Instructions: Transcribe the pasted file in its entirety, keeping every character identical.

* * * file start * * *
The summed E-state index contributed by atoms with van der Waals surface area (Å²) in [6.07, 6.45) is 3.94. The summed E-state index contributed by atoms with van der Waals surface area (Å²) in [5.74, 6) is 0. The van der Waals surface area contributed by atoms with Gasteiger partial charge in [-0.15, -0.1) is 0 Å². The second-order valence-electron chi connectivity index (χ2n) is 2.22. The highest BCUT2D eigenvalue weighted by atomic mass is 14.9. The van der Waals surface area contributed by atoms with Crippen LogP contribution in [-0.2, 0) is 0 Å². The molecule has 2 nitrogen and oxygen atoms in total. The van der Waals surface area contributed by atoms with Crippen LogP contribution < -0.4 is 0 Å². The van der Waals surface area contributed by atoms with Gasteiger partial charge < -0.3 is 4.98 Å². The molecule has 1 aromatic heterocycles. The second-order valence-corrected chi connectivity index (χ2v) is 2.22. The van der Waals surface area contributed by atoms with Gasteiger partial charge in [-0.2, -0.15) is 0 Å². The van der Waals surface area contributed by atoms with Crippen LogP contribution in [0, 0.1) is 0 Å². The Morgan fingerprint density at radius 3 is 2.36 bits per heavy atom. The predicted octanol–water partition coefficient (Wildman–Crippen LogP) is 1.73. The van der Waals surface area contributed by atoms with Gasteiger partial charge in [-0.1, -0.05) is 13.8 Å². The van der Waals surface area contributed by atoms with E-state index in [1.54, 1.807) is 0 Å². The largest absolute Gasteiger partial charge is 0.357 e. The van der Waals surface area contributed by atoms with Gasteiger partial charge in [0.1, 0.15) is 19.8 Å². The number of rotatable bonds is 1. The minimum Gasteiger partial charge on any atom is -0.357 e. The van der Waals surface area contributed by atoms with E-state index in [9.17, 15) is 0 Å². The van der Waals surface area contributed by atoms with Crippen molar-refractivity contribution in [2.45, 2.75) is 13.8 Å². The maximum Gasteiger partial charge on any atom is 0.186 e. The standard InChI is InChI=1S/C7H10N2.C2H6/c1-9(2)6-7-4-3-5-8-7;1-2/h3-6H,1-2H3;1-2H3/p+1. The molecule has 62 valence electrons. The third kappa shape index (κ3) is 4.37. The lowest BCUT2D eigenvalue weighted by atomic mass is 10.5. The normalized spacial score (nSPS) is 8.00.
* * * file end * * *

The summed E-state index contributed by atoms with van der Waals surface area (Å²) in [6.07, 6.45) is 3.94. The summed E-state index contributed by atoms with van der Waals surface area (Å²) in [5.74, 6) is 0. The van der Waals surface area contributed by atoms with Gasteiger partial charge in [-0.15, -0.1) is 0 Å². The second-order valence-electron chi connectivity index (χ2n) is 2.22. The highest BCUT2D eigenvalue weighted by atomic mass is 14.9. The van der Waals surface area contributed by atoms with Crippen LogP contribution in [-0.2, 0) is 0 Å². The molecule has 2 nitrogen and oxygen atoms in total. The van der Waals surface area contributed by atoms with Crippen LogP contribution < -0.4 is 0 Å². The van der Waals surface area contributed by atoms with Gasteiger partial charge < -0.3 is 4.98 Å². The molecule has 1 aromatic heterocycles. The second-order valence-corrected chi connectivity index (χ2v) is 2.22. The van der Waals surface area contributed by atoms with Gasteiger partial charge in [-0.2, -0.15) is 0 Å². The van der Waals surface area contributed by atoms with Crippen LogP contribution in [0, 0.1) is 0 Å². The Morgan fingerprint density at radius 3 is 2.36 bits per heavy atom. The predicted octanol–water partition coefficient (Wildman–Crippen LogP) is 1.73. The van der Waals surface area contributed by atoms with Gasteiger partial charge in [-0.1, -0.05) is 13.8 Å². The van der Waals surface area contributed by atoms with E-state index in [1.54, 1.807) is 0 Å². The largest absolute Gasteiger partial charge is 0.357 e. The van der Waals surface area contributed by atoms with Gasteiger partial charge in [0.1, 0.15) is 19.8 Å². The number of rotatable bonds is 1. The minimum Gasteiger partial charge on any atom is -0.357 e. The van der Waals surface area contributed by atoms with E-state index in [9.17, 15) is 0 Å². The van der Waals surface area contributed by atoms with Crippen molar-refractivity contribution in [2.45, 2.75) is 13.8 Å². The maximum Gasteiger partial charge on any atom is 0.186 e. The standard InChI is InChI=1S/C7H10N2.C2H6/c1-9(2)6-7-4-3-5-8-7;1-2/h3-6H,1-2H3;1-2H3/p+1. The molecule has 62 valence electrons. The third kappa shape index (κ3) is 4.37. The lowest BCUT2D eigenvalue weighted by atomic mass is 10.5. The normalized spacial score (nSPS) is 8.00.